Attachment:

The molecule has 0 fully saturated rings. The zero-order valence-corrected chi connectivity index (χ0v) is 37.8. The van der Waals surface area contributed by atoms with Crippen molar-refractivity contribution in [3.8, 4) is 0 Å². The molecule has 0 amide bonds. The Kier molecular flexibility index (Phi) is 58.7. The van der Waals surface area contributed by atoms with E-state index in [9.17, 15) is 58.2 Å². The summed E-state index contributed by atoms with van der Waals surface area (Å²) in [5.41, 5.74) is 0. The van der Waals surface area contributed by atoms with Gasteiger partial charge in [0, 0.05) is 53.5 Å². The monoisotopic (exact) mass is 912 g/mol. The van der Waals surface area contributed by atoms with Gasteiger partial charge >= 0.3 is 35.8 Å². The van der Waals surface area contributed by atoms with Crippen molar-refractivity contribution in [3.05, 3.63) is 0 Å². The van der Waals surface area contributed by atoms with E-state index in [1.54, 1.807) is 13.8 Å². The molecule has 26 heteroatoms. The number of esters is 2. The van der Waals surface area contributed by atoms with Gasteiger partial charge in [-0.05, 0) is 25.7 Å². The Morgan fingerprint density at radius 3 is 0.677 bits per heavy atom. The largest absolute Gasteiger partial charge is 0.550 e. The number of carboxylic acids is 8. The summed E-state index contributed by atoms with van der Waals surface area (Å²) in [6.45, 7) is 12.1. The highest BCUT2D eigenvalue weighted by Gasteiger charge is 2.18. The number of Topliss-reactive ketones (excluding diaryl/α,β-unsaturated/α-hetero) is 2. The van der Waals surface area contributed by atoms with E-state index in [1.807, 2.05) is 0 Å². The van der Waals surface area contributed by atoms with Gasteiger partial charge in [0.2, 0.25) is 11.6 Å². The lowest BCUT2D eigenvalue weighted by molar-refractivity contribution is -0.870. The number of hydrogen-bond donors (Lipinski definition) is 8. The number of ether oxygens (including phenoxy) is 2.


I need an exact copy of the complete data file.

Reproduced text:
The molecule has 0 fully saturated rings. The zero-order valence-corrected chi connectivity index (χ0v) is 37.8. The van der Waals surface area contributed by atoms with Crippen molar-refractivity contribution in [3.8, 4) is 0 Å². The molecule has 0 amide bonds. The Kier molecular flexibility index (Phi) is 58.7. The van der Waals surface area contributed by atoms with E-state index in [9.17, 15) is 58.2 Å². The summed E-state index contributed by atoms with van der Waals surface area (Å²) in [5.41, 5.74) is 0. The van der Waals surface area contributed by atoms with Gasteiger partial charge in [0, 0.05) is 53.5 Å². The monoisotopic (exact) mass is 912 g/mol. The van der Waals surface area contributed by atoms with Gasteiger partial charge >= 0.3 is 35.8 Å². The van der Waals surface area contributed by atoms with Crippen molar-refractivity contribution in [3.05, 3.63) is 0 Å². The van der Waals surface area contributed by atoms with E-state index in [1.54, 1.807) is 13.8 Å². The molecule has 26 heteroatoms. The number of esters is 2. The van der Waals surface area contributed by atoms with Gasteiger partial charge in [-0.05, 0) is 25.7 Å². The Morgan fingerprint density at radius 3 is 0.677 bits per heavy atom. The largest absolute Gasteiger partial charge is 0.550 e. The number of carboxylic acids is 8. The summed E-state index contributed by atoms with van der Waals surface area (Å²) in [6.45, 7) is 12.1. The highest BCUT2D eigenvalue weighted by Gasteiger charge is 2.18. The number of Topliss-reactive ketones (excluding diaryl/α,β-unsaturated/α-hetero) is 2. The van der Waals surface area contributed by atoms with E-state index in [1.807, 2.05) is 0 Å². The van der Waals surface area contributed by atoms with Gasteiger partial charge in [0.2, 0.25) is 11.6 Å². The lowest BCUT2D eigenvalue weighted by molar-refractivity contribution is -0.870. The number of hydrogen-bond donors (Lipinski definition) is 8. The number of ether oxygens (including phenoxy) is 2.